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[Oct. 1855.] THERE are two instincts of the poetic nature, two faculties of the imagination, either of which possessed in a high degree is calculated to secure for its possessor a more than common immediateness of popularity. The poet who can enter deeply into, and vividly reproduce, the characteristic elements in the thought and sentiment of his own time, has a hold on it by virtue of sympathy, and of that mysterious hankering after outward expression, which makes all men delight in having their thoughts spoken, and their feelings interpreted for them with a completeness they could never hope themselves to attain. He again has a not less binding claim, based upon their gratitude, who can transport them from the cankering cares of daily life, the perplexities and confusions of their philosophies, the weariness of their haunting thoughts, to some entirely new field of existence, to some place of rest, some clear-walled city by the sea, where they can draw a serene air, undimmed by the clouds and smoke which infest their ordinary existence.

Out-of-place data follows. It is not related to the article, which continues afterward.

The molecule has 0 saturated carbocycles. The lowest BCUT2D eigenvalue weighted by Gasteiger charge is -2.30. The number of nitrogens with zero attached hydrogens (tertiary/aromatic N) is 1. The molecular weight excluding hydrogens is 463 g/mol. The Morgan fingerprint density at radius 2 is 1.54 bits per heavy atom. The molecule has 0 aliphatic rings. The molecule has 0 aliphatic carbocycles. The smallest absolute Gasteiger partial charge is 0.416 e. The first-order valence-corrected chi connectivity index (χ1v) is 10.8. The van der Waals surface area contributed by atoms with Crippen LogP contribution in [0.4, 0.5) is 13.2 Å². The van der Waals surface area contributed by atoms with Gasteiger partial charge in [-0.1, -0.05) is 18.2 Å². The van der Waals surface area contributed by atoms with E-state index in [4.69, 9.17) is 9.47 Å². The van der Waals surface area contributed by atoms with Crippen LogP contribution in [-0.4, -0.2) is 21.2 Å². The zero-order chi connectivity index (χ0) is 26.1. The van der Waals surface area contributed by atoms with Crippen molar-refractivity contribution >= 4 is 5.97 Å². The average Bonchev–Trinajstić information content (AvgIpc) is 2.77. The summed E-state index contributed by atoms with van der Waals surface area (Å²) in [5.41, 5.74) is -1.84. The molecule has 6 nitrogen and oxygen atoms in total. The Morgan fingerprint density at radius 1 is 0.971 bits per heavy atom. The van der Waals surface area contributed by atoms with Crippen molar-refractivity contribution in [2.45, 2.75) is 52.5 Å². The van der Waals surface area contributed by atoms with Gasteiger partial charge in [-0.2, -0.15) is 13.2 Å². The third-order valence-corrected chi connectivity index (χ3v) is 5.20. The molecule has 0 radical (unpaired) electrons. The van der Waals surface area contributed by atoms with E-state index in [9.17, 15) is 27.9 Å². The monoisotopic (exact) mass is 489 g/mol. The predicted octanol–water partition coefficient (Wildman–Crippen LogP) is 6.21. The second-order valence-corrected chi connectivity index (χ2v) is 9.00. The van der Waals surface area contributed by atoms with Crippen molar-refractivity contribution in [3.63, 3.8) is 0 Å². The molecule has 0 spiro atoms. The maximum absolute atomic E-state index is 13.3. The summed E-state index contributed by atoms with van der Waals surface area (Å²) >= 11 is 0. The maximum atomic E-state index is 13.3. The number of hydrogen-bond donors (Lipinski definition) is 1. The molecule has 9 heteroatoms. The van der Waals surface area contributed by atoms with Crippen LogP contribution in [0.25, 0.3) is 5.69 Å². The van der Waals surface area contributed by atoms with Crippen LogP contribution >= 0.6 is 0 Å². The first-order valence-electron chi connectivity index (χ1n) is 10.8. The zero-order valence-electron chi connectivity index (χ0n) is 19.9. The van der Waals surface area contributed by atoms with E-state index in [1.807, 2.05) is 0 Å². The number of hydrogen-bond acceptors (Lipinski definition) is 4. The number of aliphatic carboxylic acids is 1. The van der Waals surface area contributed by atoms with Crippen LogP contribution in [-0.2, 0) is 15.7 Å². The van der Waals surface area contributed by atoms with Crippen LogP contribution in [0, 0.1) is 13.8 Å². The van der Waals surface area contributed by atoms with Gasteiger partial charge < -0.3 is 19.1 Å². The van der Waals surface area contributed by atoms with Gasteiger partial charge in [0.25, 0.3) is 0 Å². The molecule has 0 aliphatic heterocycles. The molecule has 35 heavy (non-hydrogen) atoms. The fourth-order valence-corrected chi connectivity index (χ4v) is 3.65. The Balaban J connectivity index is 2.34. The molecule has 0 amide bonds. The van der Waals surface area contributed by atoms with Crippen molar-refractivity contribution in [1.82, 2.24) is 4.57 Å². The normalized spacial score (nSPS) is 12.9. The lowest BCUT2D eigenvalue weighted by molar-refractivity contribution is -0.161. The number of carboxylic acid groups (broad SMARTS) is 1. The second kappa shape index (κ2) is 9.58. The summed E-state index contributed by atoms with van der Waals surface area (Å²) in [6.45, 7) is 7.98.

* Maud, and other Poems. By Alfred Tennyson, D.C.L., Poet Laureate.